Whether they like it or not, Dmitry Medvedev and Vladimir Putin
are stuck with each other. And I strongly suspect they are both pretty much OK with that arrangement, even if their respective teams are obviously not.
That is the conclusion I slowly but surely came to as 2010 drew to a close. Once you cut through all the pokazukha
and head-spinning tandemology
(Look! Medvedev is asserting himself! Oh my! Putin is back and he just showed him who's boss!) and look at the issue logically, it is hard to come to any other conclusion.
Sure, the technocrats surrounding Medvedev, the liberal intelligentsia, and the democratic opposition would love to see Putin ride off (or be pushed) into retirement so they can commence a new wave of reform, modernization, and (dare I say it?) democratization unobstructed by old-style thinking.
But as much as I sympathize with this wing of the Russian elite, I don't see that happening for one simple reason. Without Putin's protection, Russia's various bureaucratic and siloviki clans would quickly emasculate Medvedev and render his presidency powerless. It would mean a return to the chaotic clan warfare and chaos associated with the wild 1990s. Whatever his intentions, Medvedev just doesn't have the muscle on his own to keep these wolves at bay.
And of course Putin's circle of siloviki would like to see their man back in the Kremlin so they can continue reaping energy profits and resume their Andropovian dream
of building a centralized, authoritarian, vertically integrated and unitary executive to rule Russia as they please.
Needless to say, I do not sympathize with this vision of Russia. And as likely as this scenario looked back in 2007, I think it would be very difficult for the likes of Igor Sechin and Co. to pull it off today. Russia has changed too much over the past few years.
Yes, oil prices are recovering. But the shocks of 2008-09 seem to have taught a critical mass of the elite that an overreliance on energy and raw materials is a path to periodic crises and instability -- and a road to Brezhnevian stagnation
. As much as the period gets romanticized, few really want a return to the Soviet late 1970s
. Perestroika, after all, happened for a reason.
Moreover, Russian civil society has truly woken up in the past year or so, and public opposition will not be so easy to manage as it was in the past. 2011 is not 2001, 2004, or even 2007.
Keeping the tandem together (and that means Medvedev must remain president since he would quickly become irrelevant otherwise), addresses several problems at once.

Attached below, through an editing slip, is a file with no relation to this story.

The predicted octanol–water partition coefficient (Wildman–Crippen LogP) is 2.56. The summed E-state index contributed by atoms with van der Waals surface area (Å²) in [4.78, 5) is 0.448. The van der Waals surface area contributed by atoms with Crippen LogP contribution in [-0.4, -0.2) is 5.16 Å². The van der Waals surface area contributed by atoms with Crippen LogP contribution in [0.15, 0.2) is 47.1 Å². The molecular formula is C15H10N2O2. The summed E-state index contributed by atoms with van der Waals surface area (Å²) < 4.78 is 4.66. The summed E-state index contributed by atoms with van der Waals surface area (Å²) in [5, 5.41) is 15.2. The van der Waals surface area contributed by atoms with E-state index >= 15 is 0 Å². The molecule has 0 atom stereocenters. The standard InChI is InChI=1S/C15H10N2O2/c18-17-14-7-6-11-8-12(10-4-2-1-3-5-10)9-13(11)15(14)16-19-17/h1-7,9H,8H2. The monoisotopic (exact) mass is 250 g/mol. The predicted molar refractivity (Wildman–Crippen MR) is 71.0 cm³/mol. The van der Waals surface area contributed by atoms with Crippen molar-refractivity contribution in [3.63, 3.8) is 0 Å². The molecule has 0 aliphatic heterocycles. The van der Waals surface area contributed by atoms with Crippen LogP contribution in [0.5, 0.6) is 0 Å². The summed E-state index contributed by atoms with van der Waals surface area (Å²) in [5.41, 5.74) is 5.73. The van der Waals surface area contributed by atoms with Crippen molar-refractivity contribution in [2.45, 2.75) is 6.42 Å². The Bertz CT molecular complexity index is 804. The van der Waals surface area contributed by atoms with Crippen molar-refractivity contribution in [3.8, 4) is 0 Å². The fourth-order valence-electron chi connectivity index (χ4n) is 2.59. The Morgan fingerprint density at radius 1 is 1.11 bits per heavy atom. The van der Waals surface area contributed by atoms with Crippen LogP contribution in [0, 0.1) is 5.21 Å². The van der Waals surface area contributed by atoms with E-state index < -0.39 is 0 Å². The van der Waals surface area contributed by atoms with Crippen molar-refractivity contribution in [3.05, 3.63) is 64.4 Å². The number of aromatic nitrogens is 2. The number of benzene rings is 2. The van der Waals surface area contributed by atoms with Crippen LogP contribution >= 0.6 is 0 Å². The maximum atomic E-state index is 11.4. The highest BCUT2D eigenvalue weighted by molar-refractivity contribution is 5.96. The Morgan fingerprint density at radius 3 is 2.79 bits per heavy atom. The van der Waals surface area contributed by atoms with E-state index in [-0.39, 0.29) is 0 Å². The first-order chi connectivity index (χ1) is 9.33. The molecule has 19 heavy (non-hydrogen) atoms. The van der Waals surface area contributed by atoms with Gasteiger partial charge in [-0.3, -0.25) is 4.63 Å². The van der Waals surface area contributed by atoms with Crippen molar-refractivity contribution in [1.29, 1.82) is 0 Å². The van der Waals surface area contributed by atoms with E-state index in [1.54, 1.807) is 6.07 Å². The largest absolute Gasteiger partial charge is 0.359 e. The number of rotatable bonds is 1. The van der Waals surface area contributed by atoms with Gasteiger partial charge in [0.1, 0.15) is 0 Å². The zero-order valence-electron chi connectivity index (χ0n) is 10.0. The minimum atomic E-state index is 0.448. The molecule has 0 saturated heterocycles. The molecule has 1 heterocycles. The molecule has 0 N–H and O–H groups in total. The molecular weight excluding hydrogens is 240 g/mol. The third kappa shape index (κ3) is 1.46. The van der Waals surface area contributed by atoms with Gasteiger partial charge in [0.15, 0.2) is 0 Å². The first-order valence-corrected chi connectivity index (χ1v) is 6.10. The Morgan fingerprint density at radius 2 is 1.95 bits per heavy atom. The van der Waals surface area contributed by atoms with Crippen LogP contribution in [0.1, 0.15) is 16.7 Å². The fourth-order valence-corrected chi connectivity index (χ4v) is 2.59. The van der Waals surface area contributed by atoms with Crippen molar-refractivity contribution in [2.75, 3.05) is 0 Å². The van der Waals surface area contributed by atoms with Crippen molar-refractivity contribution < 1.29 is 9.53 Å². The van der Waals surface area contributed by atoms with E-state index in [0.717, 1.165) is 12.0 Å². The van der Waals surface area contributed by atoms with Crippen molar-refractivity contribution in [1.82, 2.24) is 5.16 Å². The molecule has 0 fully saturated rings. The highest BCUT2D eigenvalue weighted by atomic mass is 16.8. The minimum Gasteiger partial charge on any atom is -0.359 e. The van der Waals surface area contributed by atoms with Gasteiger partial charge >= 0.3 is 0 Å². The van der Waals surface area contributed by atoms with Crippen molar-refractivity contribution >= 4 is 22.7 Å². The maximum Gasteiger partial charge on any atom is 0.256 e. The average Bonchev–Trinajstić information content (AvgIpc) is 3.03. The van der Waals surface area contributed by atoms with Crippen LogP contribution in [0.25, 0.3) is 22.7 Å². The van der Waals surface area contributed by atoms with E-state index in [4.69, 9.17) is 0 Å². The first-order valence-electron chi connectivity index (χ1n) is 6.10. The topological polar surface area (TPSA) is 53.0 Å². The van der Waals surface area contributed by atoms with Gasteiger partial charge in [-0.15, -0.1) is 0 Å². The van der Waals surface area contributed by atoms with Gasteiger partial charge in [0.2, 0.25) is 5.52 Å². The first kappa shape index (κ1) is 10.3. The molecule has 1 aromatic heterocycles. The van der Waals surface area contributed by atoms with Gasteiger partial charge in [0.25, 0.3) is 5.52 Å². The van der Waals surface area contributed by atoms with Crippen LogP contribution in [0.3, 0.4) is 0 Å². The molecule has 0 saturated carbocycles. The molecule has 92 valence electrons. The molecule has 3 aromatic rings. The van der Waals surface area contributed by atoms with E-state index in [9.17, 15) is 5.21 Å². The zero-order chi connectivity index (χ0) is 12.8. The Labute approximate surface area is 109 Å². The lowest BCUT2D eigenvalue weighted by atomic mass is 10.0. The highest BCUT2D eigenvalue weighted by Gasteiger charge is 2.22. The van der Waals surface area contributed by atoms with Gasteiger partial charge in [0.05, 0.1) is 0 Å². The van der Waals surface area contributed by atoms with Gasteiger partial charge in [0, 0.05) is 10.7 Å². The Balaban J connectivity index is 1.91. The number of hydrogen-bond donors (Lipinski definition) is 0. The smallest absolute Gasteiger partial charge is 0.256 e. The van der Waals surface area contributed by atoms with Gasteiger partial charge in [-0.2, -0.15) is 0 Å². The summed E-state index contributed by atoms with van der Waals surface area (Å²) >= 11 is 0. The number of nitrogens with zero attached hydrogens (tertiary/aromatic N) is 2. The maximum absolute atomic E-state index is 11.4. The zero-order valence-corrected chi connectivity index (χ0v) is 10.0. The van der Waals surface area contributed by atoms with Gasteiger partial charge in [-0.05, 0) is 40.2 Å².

First, as I have blogged here
before, it allows for Medvedev to be the public face of a tightly controlled modernization effort under Putin's watchful eye
. The specter of how the state disintegrated following perestroika still haunts the elite.
Second, it solves Russia's perennial succession crises that arise whenever a change at the top is in the offing (as it was in 1999
at the end of the Boris Yeltsin era and appeared to be in 2007-08
when Putin's second term was up). With Putin as the constant, the national leader, the boss of the "deep state" of the siloviki, a change at the presidential level is less traumatic. The only question here is what will Putin's formal role be (prime minister, leader of United Russia
), but in the end it doesn't really mater
And finally, maintaining the tandem intact establishes a leadership that can more or less keep a critical mass of citizens, including a reenergized civil society
, more or less on board with the regime.
In his thoughtful and provocative review of 2010 in "Yezhednevny zhurnal
," Aleksei Makarkin of the Center for Political Technologies notes that Putin and Medvedev are explicitly appealing to two distinct publics, which he playfully dubs "The Folks" and "The Non-Folks."
The folks trust the state and the sovereign, they are sincere, patriotic, modest, sometimes outwardly naive, but inwardly wise. The 'non-folks,' on the contrary, are made up of people who are suspect, who do too much thinking for themselves, who are inclined to finding fault, and are, consequently, unreliable. The task of the sovereign is to rule the folks, by neutralizing the 'non-folks,' who try to confuse these loyal subjects, or even try to rebel.
So in 2011, I guess I expect more of the same as the current system solidifies. Mixed signals -- like allowing Strategy 31
protests and then detaining opposition leaders like Boris Nemtsov
-- will continue as the new boundaries of the emerging system are negotiated and come into being.
NOTE TO READERS: I apologize for the light posting in recent weeks. I have been on vacation. In the future, I will try to give ample warning when the blog will lie dormant for such a long stretch. Happy New Year to all.
-- Brian Whitmore